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First time with Joe

July 29, 2009

Photoshot_CaptureI was fresh out of USAF police and dog school training. I was 19 years old and my first tour of duty was Hahn Air Base, Germany. After arriving in Germany I was instructed to go meet my kennel commander and meet the dog that was going to be assigned to me. The military moves personnel from base to base, but dogs stay at each base and are assigned to handlers when they arrive – about every 2 to 4 years.

My Sergeant took me down the middle of the kennel runs and of course all the dogs were barking. As we walked past this one dog in particular who was really snarling, spitting, growling and biting at the fence, I thought to myself, that is one mean dog! The Sergeant stops, points to that dog and says this is your dog, his name is Joe. He said that I would have some time to get to know him and told me I should sit outside his door and talk to him. I figured It would take a few days to warm up to this dog. After about 10 minutes Joe finally stopped growling and snarling, at one point, he even rubbed his hindquarters along the fence as if wanting to be scratched. Once I touched him, he whipped around super fast and tried to bite my fingers – but instead grabbed the fence, he began pulling and bending the chain link. In my mind I thought this dog is going to kill me. I just kept talking and trying to give him treats but he wouldn’t eat them, so I just sat there. Ten minutes later my Sergeant came back, before I can tell him how crazy this dog is, he handed me a leash and collar and told me I needed to take him out right now to do some training. I thought he was kidding me. He assured me Joe would be fine once the kennel door opened. I’m 19 years old, fresh out of Basic training, Law Enforcement and dog handling school — When a higher-ranking person tells you to do something, you do it.  I opened the gate, walked inside. The sergeant was right, Joe waged his tail, I told him to sit, I put on his collar, off we went. Joe was displaying a behavior called barrier aggression. (I’ll blog about that classification of aggression another time). Joe and I spent 3 years together, and competed to become the best Military K-9 team in Europe. We were then flown to the U.S. to competed in a world-wide competition, where he finished 9 out of 13 dogs. I of course thought he did WAY better than that, but, oh well.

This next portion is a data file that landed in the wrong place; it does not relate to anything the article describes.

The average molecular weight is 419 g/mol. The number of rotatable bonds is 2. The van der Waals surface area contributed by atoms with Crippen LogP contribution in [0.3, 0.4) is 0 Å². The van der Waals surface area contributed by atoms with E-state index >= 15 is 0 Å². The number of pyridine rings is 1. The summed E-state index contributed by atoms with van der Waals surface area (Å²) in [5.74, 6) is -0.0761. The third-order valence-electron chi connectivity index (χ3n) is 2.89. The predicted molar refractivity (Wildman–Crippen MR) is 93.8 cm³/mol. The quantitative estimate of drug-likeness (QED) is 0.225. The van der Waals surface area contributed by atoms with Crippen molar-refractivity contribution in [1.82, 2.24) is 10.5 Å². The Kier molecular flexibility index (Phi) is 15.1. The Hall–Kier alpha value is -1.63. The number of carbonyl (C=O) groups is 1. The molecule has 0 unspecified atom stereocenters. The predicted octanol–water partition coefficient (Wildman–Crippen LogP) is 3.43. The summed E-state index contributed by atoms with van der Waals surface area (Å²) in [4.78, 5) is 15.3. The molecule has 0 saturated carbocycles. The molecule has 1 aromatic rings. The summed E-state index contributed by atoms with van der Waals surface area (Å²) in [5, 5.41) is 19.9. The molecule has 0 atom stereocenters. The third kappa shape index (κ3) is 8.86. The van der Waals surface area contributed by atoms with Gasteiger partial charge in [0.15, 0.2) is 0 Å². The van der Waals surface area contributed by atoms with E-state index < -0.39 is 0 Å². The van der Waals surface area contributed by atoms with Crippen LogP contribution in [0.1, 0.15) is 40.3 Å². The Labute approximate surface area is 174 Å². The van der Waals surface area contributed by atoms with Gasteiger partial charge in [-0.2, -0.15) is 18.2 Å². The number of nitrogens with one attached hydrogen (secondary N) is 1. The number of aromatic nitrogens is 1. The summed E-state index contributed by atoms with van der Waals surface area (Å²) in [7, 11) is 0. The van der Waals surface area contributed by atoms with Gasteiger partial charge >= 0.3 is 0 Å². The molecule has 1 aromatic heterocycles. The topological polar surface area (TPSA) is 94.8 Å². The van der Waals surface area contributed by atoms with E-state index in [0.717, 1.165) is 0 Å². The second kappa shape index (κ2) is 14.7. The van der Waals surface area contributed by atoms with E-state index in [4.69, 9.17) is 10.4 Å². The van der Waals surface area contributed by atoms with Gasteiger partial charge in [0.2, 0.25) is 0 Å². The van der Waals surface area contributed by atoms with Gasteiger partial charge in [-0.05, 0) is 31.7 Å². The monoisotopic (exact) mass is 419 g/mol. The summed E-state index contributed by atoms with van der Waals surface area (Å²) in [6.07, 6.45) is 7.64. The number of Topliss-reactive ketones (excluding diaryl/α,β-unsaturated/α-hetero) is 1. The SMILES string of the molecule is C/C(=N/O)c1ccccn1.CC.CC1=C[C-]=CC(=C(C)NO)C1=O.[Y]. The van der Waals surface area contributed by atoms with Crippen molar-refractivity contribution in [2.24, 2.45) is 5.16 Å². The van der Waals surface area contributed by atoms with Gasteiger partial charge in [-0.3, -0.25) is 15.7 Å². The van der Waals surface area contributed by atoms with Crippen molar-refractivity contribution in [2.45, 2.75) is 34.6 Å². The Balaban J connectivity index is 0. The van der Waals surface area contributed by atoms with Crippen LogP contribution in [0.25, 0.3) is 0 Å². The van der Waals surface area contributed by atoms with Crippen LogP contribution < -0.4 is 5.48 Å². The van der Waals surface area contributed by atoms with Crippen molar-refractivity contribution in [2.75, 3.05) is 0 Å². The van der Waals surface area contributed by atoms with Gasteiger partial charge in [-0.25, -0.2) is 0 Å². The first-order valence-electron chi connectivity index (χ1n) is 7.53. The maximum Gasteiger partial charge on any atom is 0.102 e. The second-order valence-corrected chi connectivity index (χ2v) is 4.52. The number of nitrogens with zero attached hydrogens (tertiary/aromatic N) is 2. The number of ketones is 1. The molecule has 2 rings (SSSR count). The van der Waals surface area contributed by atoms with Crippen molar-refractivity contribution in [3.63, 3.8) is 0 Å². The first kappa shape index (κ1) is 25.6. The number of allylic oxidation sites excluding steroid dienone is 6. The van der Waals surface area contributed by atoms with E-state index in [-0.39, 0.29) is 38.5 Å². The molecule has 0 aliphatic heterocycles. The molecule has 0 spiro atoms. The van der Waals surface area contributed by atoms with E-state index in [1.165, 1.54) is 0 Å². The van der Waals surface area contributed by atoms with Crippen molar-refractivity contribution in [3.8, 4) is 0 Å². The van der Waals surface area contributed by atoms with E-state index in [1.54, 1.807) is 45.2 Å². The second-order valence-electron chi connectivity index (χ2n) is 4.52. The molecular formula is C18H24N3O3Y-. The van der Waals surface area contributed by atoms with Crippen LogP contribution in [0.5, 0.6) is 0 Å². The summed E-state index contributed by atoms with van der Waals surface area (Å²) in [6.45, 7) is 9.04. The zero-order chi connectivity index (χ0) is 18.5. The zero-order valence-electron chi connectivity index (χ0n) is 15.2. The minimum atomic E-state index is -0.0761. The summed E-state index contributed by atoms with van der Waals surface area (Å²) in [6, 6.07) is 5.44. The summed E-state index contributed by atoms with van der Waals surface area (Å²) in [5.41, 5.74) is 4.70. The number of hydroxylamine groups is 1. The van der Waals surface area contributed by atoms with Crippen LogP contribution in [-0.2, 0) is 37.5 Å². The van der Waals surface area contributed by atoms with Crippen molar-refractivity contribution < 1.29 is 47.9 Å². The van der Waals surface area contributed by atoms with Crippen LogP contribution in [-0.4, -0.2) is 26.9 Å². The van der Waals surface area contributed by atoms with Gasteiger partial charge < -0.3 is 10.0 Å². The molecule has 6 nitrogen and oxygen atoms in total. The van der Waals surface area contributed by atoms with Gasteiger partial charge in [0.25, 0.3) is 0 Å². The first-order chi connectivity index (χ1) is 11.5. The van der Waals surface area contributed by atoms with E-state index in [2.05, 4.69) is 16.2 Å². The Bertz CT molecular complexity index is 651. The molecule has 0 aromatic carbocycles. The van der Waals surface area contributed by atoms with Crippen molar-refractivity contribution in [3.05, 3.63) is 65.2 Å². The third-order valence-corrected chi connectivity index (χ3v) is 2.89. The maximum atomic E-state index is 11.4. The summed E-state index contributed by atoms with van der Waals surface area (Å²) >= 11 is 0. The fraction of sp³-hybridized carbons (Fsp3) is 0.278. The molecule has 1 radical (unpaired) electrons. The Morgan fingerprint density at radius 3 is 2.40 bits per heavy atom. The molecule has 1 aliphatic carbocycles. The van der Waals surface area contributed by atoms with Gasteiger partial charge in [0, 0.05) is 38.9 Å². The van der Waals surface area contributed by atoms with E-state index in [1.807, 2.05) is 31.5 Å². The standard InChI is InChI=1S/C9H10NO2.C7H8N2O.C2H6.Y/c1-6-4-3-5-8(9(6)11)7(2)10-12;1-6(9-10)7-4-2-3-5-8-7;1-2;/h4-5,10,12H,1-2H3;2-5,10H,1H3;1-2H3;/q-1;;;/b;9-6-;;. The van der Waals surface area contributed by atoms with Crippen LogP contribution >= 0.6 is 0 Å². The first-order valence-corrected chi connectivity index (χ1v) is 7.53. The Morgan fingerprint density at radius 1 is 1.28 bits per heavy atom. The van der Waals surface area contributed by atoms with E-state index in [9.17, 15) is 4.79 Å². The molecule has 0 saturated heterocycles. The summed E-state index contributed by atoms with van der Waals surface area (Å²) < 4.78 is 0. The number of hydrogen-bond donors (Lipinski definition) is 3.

I have a few more stories I think you’ll enjoy. I also have some video footage of Joe and I – It’s part of my 20 minute promotional video, supposedly debuting SOON on the popular “dog blog” Dog Star Daily.

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